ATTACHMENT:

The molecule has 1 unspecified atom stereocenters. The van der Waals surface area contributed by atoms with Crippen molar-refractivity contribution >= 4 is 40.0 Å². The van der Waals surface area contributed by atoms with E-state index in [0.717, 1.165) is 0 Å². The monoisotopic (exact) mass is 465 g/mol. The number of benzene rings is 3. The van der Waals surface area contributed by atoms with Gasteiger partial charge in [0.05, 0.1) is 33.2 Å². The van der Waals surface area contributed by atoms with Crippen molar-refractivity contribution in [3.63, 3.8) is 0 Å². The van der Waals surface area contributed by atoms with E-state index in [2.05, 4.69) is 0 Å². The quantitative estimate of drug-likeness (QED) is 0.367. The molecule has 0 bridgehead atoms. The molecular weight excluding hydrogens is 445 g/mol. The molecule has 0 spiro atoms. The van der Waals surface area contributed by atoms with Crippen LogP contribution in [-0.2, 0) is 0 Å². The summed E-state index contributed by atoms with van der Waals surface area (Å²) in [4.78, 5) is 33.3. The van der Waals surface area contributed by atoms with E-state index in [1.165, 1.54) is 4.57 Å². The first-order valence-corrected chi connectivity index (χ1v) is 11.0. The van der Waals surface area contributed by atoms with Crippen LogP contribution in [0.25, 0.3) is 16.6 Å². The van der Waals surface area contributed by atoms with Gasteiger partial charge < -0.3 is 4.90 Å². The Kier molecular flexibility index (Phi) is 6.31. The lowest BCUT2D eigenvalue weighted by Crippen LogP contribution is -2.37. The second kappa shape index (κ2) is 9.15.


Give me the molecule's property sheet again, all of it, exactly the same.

The molecule has 1 unspecified atom stereocenters. The van der Waals surface area contributed by atoms with Crippen molar-refractivity contribution >= 4 is 40.0 Å². The van der Waals surface area contributed by atoms with E-state index in [0.717, 1.165) is 0 Å². The monoisotopic (exact) mass is 465 g/mol. The number of benzene rings is 3. The van der Waals surface area contributed by atoms with Gasteiger partial charge in [0.05, 0.1) is 33.2 Å². The van der Waals surface area contributed by atoms with Crippen molar-refractivity contribution in [3.63, 3.8) is 0 Å². The van der Waals surface area contributed by atoms with E-state index in [2.05, 4.69) is 0 Å². The quantitative estimate of drug-likeness (QED) is 0.367. The molecule has 0 bridgehead atoms. The molecular weight excluding hydrogens is 445 g/mol. The molecule has 0 spiro atoms. The van der Waals surface area contributed by atoms with Crippen LogP contribution in [-0.2, 0) is 0 Å². The summed E-state index contributed by atoms with van der Waals surface area (Å²) in [4.78, 5) is 33.3. The van der Waals surface area contributed by atoms with E-state index in [1.165, 1.54) is 4.57 Å². The first-order valence-corrected chi connectivity index (χ1v) is 11.0. The van der Waals surface area contributed by atoms with Crippen LogP contribution in [0.25, 0.3) is 16.6 Å². The van der Waals surface area contributed by atoms with Gasteiger partial charge < -0.3 is 4.90 Å². The Kier molecular flexibility index (Phi) is 6.31. The lowest BCUT2D eigenvalue weighted by Crippen LogP contribution is -2.37. The second kappa shape index (κ2) is 9.15.